Having jumped these predictable hurdles there come the requests to stroke the dogs. Dalmatians are expected to show a degree of reserve but Dominie never understood this. She was a very big, extremely gentle girl who loved everyone, particularly children. Buddy, before his sight failed, was very fond of attention too but now sees only shapes and shadows and uses his limited vision in conjunction with his mouth to work out if the thing approaching is edible – this can be off-putting! (Did I mention that Dalmatians are very greedy, easily as gluttonous as Labradors though without their amazing siphoning speed? Our grandchildren have never forgotten the incident of the cake.)
By now, some two minutes into the encounter, it has become obvious to all but the blind and deaf that Frodo the Faller is not at all happy that strangers are approaching his people, especially his woman – me! (I suppose you could say I'm his bitch.) He takes 'a degree of reserve' into another realm. He is shouting for all he's worth, looking every inch the guard dog. At home he is as gentle as a lamb, a sweetheart with puppies and kittens and babies, allowing cats and dogs to share his food or even take it away from him. Out of doors his job is to defend. He will not attack – that is not his way. He will merely keep danger, in whatever form it appears, at bay. To this end he resists friendly gestures from dogs and humans alike.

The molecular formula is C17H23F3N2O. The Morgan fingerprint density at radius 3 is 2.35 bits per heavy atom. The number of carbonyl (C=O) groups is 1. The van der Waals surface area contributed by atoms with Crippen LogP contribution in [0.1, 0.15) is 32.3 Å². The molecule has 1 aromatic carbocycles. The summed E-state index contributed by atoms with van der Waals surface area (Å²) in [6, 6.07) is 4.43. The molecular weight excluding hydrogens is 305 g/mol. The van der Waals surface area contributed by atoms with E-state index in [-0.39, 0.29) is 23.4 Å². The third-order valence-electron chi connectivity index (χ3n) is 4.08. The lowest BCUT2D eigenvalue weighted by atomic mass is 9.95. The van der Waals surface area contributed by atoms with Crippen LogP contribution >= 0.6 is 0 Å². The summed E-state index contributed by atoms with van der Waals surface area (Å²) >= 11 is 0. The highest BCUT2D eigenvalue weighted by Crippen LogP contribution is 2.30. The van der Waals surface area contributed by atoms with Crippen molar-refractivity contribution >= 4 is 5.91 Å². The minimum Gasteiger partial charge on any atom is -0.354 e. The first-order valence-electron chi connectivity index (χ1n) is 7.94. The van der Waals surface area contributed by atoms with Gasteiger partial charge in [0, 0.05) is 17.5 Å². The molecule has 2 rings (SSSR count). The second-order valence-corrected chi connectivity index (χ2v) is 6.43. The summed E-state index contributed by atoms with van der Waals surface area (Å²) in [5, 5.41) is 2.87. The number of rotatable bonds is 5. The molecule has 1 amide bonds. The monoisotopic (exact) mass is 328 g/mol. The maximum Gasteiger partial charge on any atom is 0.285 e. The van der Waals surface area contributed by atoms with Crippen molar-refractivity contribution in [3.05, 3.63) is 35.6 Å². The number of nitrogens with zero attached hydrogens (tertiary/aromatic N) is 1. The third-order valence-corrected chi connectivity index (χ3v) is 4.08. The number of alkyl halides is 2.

Appointing himself as my protector made showing him an interesting exercise. As a pup he simply wore suspicion in his eyes. When he grew up he started to grumble softly when the judge 'went over' him. When we galloped (inelegantly, in my case) round the show ring he attempted to take lumps out of any dog he considered was moving too close to me. Neither he nor I enjoyed his show days and we stopped with some relief when he embarked on his falling career.
Trail bikes, motor bikes, quad bikes are all forbidden in the forest but it remains a favourite venue for them. One day, a youth on a trail bike roared past Barry as he ran with the dogs, nearly crashing into them. Frodo took great exception to this and accelerated after him, deaf to all commands to return. Eventually, Barry caught up with him. The youth's bike had broken down and he was on his knees in a ditch with Frodo preventing his escape. Every time he tried to move Frodo blocked him, barking fiercely but not touching him. It really was a case of, 'Call your dog off, mister, PLEASE.' It's noticeable now that any bikers take another path when they see us – word gets around.
So, if you see a Dalmatian you don't know, give him time and space to overcome his natural reticence or, in the case of Frodo, come to our house where he will welcome you as one of the family!